Interior renovations along with stylish home décor can add immense value to your home. Perhaps the biggest return on investment of all is how you feel when you’re able to retreat to the sanctity of your beautifully designed and decorated personalised space at the end of the day.
Struggling to decide if you should call in an interior designer rather than an interior decorator to help, or vice versa? Here’s the inside story.
Interior designers are probably best thought of as internal architects. After a lifestyle analysis of your needs and functional requirements, they will create safe, functional spaces within your home.
This is a technical rather than décor job. Typical examples of the kinds of changes a designer may make or advise on is changing window positioning or adding extra windows. They may advise on where to build your staircase and if that spiral, floating staircase you had in mind will not only look great, but safely hold up under various weight stressors as well.
They may advise on whether your living room can accommodate that built-in fireplace and chimney, and what, if any, building planning permits are required. As technical constructional experts for building interiors, they should be able to submit and sign off required paperwork relating to any applicable planning permission issues. Depending on their level of experience and accreditation, they would be able to sign this off alone or do so in conjunction with an interior architect.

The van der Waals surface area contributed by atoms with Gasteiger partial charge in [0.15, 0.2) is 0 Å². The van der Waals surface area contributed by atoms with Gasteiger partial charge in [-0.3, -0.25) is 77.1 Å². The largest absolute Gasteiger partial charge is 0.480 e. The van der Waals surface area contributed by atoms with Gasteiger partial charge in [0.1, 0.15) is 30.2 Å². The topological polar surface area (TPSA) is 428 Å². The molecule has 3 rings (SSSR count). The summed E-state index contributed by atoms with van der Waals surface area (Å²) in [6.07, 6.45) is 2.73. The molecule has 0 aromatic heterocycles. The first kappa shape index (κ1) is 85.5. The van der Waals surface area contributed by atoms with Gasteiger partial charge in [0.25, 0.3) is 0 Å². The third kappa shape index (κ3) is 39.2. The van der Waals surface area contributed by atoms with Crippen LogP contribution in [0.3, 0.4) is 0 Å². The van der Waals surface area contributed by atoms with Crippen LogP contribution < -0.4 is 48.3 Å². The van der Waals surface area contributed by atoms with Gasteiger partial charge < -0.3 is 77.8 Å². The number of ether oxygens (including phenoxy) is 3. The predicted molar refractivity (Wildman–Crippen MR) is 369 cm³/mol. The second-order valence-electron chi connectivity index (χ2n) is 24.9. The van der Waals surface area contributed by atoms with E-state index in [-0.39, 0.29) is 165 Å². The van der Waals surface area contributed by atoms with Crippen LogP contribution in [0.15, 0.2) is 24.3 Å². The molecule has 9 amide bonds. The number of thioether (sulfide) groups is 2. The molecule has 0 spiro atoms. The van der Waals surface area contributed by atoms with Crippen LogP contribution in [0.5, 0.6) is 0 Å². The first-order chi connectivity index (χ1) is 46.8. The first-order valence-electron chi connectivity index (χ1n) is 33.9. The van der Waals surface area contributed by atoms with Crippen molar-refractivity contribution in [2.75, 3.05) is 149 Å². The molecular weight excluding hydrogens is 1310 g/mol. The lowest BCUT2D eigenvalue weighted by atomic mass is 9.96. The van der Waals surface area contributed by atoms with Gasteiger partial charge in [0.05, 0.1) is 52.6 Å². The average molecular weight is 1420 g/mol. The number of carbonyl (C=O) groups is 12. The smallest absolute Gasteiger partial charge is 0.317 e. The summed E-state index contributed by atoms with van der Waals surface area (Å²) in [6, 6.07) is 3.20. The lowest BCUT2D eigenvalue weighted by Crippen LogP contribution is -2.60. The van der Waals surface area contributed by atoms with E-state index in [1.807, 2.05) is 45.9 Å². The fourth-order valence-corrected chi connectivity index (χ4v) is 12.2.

An interior decorator will adorn your home with the décor finishes you require. He or she will audit your preferences so that the aesthetics of your home becomes an expression of who you are. Decorators are able to blend more than one decorating style if required, and can source bespoke furniture, drapery and any other tailor-made finishes you desire.
A designer can sometimes advise on decoration, but a décor specialist can never advise on construction design matters.
Both a designer and decorator should work within budget, and according to schedule. They should advise on the best contractors and sub-contractors and be able to oversee these contractors as part of project teams, should you request this.
As Edinburgh is cool and clammy due to its ocean-side position, it is best to consult your local Edinburgh designer and/or decorator versus one further away, as local designers and decorators understand the materials best suited to your locality.
Another critical reason to use Edinburgh designers and decorators versus, say, Essex professionals, is cost. You want to be advised where best in Edinburgh to source the materials and contractors you require, and your local professionals will know best.
Most people don’t mind spending on importing materials and goods for bespoke items that are shipped in from far away, but the costs become almost prohibitively expensive should you not stipulate the need to source them locally.
Designers will assess your internal space and can do the following:
· Draw up floor plans, layout drawings and interior scale models
· Solve functional, quality-related and safety-related challenges regarding interior spaces
· Execute interior renovations, and source building supplies